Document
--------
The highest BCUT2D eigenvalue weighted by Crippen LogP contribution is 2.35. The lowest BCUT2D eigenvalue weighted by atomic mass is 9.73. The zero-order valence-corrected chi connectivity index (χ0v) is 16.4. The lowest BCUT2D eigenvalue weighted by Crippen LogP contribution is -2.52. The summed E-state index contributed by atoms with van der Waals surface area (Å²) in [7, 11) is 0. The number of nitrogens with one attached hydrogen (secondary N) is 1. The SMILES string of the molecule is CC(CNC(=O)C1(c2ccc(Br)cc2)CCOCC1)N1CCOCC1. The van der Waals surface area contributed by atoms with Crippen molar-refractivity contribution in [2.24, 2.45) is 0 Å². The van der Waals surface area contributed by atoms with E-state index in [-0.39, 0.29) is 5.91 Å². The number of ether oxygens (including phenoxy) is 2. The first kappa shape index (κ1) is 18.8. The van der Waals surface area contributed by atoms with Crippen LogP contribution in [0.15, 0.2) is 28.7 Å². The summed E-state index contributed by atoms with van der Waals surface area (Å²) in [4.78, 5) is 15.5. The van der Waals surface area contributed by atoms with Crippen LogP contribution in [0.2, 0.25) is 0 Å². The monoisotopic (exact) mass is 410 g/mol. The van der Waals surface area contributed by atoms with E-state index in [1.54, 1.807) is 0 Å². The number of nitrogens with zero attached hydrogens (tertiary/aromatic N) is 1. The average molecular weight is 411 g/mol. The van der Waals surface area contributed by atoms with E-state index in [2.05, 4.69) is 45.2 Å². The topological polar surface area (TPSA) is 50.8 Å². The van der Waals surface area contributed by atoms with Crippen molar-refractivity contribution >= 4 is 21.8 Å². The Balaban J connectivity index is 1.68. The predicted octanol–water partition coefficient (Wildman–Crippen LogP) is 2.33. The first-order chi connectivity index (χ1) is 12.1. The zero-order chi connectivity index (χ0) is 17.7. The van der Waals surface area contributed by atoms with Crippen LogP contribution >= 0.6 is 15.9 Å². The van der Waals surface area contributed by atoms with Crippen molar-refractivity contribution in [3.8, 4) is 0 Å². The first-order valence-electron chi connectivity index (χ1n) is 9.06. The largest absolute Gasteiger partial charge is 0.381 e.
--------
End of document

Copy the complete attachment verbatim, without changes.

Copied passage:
The highest BCUT2D eigenvalue weighted by Crippen LogP contribution is 2.35. The lowest BCUT2D eigenvalue weighted by atomic mass is 9.73. The zero-order valence-corrected chi connectivity index (χ0v) is 16.4. The lowest BCUT2D eigenvalue weighted by Crippen LogP contribution is -2.52. The summed E-state index contributed by atoms with van der Waals surface area (Å²) in [7, 11) is 0. The number of nitrogens with one attached hydrogen (secondary N) is 1. The SMILES string of the molecule is CC(CNC(=O)C1(c2ccc(Br)cc2)CCOCC1)N1CCOCC1. The van der Waals surface area contributed by atoms with Crippen molar-refractivity contribution in [2.24, 2.45) is 0 Å². The van der Waals surface area contributed by atoms with E-state index in [-0.39, 0.29) is 5.91 Å². The number of ether oxygens (including phenoxy) is 2. The first kappa shape index (κ1) is 18.8. The van der Waals surface area contributed by atoms with Crippen LogP contribution in [0.15, 0.2) is 28.7 Å². The summed E-state index contributed by atoms with van der Waals surface area (Å²) in [4.78, 5) is 15.5. The van der Waals surface area contributed by atoms with Crippen LogP contribution in [0.2, 0.25) is 0 Å². The monoisotopic (exact) mass is 410 g/mol. The van der Waals surface area contributed by atoms with E-state index in [1.54, 1.807) is 0 Å². The number of nitrogens with zero attached hydrogens (tertiary/aromatic N) is 1. The average molecular weight is 411 g/mol. The van der Waals surface area contributed by atoms with E-state index in [2.05, 4.69) is 45.2 Å². The topological polar surface area (TPSA) is 50.8 Å². The van der Waals surface area contributed by atoms with Crippen molar-refractivity contribution >= 4 is 21.8 Å². The Balaban J connectivity index is 1.68. The predicted octanol–water partition coefficient (Wildman–Crippen LogP) is 2.33. The first-order chi connectivity index (χ1) is 12.1. The zero-order chi connectivity index (χ0) is 17.7. The van der Waals surface area contributed by atoms with Crippen LogP contribution >= 0.6 is 15.9 Å². The van der Waals surface area contributed by atoms with Crippen molar-refractivity contribution in [3.8, 4) is 0 Å². The first-order valence-electron chi connectivity index (χ1n) is 9.06. The largest absolute Gasteiger partial charge is 0.381 e.